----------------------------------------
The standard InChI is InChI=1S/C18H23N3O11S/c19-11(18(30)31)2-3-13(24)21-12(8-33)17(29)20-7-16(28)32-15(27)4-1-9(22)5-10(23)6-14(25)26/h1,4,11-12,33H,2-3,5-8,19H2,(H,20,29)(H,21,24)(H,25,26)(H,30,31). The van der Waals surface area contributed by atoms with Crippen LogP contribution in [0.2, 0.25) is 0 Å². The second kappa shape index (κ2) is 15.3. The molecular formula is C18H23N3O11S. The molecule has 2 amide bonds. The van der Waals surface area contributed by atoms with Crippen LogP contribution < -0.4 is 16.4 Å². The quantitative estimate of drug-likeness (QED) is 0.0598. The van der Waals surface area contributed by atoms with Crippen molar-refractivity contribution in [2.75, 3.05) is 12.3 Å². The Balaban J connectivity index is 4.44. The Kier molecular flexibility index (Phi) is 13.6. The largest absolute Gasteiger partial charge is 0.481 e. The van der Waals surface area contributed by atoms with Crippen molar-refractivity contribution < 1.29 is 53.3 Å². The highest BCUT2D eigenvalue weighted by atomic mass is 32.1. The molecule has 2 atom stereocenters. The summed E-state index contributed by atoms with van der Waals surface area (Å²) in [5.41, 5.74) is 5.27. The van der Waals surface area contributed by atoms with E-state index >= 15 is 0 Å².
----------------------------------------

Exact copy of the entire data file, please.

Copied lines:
The standard InChI is InChI=1S/C18H23N3O11S/c19-11(18(30)31)2-3-13(24)21-12(8-33)17(29)20-7-16(28)32-15(27)4-1-9(22)5-10(23)6-14(25)26/h1,4,11-12,33H,2-3,5-8,19H2,(H,20,29)(H,21,24)(H,25,26)(H,30,31). The van der Waals surface area contributed by atoms with Crippen LogP contribution in [0.2, 0.25) is 0 Å². The second kappa shape index (κ2) is 15.3. The molecular formula is C18H23N3O11S. The molecule has 2 amide bonds. The van der Waals surface area contributed by atoms with Crippen LogP contribution < -0.4 is 16.4 Å². The quantitative estimate of drug-likeness (QED) is 0.0598. The van der Waals surface area contributed by atoms with Crippen molar-refractivity contribution in [2.75, 3.05) is 12.3 Å². The Balaban J connectivity index is 4.44. The Kier molecular flexibility index (Phi) is 13.6. The largest absolute Gasteiger partial charge is 0.481 e. The van der Waals surface area contributed by atoms with Crippen molar-refractivity contribution < 1.29 is 53.3 Å². The highest BCUT2D eigenvalue weighted by atomic mass is 32.1. The molecule has 2 atom stereocenters. The summed E-state index contributed by atoms with van der Waals surface area (Å²) in [5.41, 5.74) is 5.27. The van der Waals surface area contributed by atoms with E-state index >= 15 is 0 Å².